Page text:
Monday Mayhem – March on


A word that many women, including myself, have been reluctant to own. Over the past few years, I’ve grown more conscious of my own of my place in the world. Like many people who’ve reached the mid-point in their lives, I’ve been examining my priorities, and the impact I make as a woman, as an American, and as a member of the human race.

Though this self-exploration, I became less afraid of calling myself a feminist. I do admit that sometimes I felt the need to add some over-explaination to something that should be self-evident, but I’m making a mindful effort to stop doing that.

Feminists believe that women are equal to men.

Full stop.

Nothing more, nothing less. Equal.

I guess if there’s one good thing that came out of 2016, it’s that women are becoming more vocal in their belief in equality. Others can call us what they want, but we know who we are.

We are women. Some of us are Americans. We are human beings deserving of respect.

I marched here in Little Rock on Saturday. It wasn’t the biggest march to take place, but it was still a hell of a lot larger than the organizers expected. And in a ‘red’ state, no less.


It was moving, so moving, to be part of this peaceful and positive assembly.

Best of all, my husband was by my side.

Because the strongest heroes are the ones who know how to love a strong woman.

And if you find yourself mired in the morass, remember the words of Mahatma Gandhi:

“Be the change that you wish to see in the world.”


3 Replies to “Monday Mayhem – March on”

  1. Heart this SO much. I have such respect for all the women (and men) who took part in the peaceful protests. I wish I could have participated here in Ottawa, but unfortunately my time was spoken for. However, I’m proud to say we had an impressive turnout of over six thousand women who gathered in our nation’s capital in support of the cause. I hope this is just the beginning of big changes in our world. 🙂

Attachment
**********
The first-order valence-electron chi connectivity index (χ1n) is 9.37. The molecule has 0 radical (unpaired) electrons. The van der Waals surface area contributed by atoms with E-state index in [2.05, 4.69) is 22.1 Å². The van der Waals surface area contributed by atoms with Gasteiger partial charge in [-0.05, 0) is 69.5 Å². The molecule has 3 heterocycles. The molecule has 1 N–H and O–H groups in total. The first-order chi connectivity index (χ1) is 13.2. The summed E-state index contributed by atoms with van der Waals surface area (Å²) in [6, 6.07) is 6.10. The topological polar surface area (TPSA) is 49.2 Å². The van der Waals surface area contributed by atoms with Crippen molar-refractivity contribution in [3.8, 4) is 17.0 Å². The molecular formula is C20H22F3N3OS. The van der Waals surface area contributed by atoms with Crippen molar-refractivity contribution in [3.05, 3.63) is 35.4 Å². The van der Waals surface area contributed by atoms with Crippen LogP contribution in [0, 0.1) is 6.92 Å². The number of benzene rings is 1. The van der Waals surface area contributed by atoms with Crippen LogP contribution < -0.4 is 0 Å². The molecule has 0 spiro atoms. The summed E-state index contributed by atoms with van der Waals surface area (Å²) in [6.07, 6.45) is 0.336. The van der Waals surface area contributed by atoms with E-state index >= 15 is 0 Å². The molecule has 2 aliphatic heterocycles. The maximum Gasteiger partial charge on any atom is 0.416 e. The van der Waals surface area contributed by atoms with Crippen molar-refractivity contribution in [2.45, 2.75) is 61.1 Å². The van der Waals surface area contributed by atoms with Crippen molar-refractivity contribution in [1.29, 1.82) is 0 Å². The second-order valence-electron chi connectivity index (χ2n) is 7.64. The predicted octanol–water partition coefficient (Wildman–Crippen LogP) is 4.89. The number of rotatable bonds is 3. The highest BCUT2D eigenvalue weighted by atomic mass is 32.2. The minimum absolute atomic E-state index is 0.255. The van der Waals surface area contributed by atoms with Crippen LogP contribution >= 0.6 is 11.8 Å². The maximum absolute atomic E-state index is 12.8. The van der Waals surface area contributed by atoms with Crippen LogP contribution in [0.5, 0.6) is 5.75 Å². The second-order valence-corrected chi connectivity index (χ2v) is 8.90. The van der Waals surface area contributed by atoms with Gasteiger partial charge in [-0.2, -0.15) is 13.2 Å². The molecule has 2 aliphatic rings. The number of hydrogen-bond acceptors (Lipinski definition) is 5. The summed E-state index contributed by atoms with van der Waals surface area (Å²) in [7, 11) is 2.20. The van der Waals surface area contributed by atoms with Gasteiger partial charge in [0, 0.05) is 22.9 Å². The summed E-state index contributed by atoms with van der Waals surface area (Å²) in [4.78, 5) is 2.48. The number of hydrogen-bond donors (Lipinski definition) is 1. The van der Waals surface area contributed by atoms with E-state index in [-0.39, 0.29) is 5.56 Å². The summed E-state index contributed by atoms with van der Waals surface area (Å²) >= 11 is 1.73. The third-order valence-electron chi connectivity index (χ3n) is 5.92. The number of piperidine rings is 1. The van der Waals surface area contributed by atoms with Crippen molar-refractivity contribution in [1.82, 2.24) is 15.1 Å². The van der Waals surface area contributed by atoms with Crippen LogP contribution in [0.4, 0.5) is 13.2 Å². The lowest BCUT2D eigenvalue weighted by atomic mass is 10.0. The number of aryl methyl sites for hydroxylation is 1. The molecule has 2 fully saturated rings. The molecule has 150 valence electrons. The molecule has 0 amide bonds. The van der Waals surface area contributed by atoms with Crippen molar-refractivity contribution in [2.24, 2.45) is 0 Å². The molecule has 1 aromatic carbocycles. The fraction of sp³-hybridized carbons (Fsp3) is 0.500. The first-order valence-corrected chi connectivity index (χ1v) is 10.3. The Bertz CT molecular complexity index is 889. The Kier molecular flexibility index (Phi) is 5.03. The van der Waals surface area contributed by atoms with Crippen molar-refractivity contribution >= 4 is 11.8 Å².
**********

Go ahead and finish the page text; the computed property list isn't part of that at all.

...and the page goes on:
2. Yay for you! Yay for your awesome husband! I’ve been a feminist since I was about 7 years old. I was reading biographies of Lucy Stone and Susan B. Anthony and Elizabeth Cady Stanton and any other female I could get my hands on. I thought I was a suffragette. It wasn’t until the women’s movement gained ground later in the ’60s that I learned ‘feminist’ was the term I needed. I’ve never understood why people tried to duck that label. Be proud to stand up for equality!

  3. I was proud and honored to be in DC on Saturday. I will be the change. Are you calling your State and National representatives every day? I intend to.

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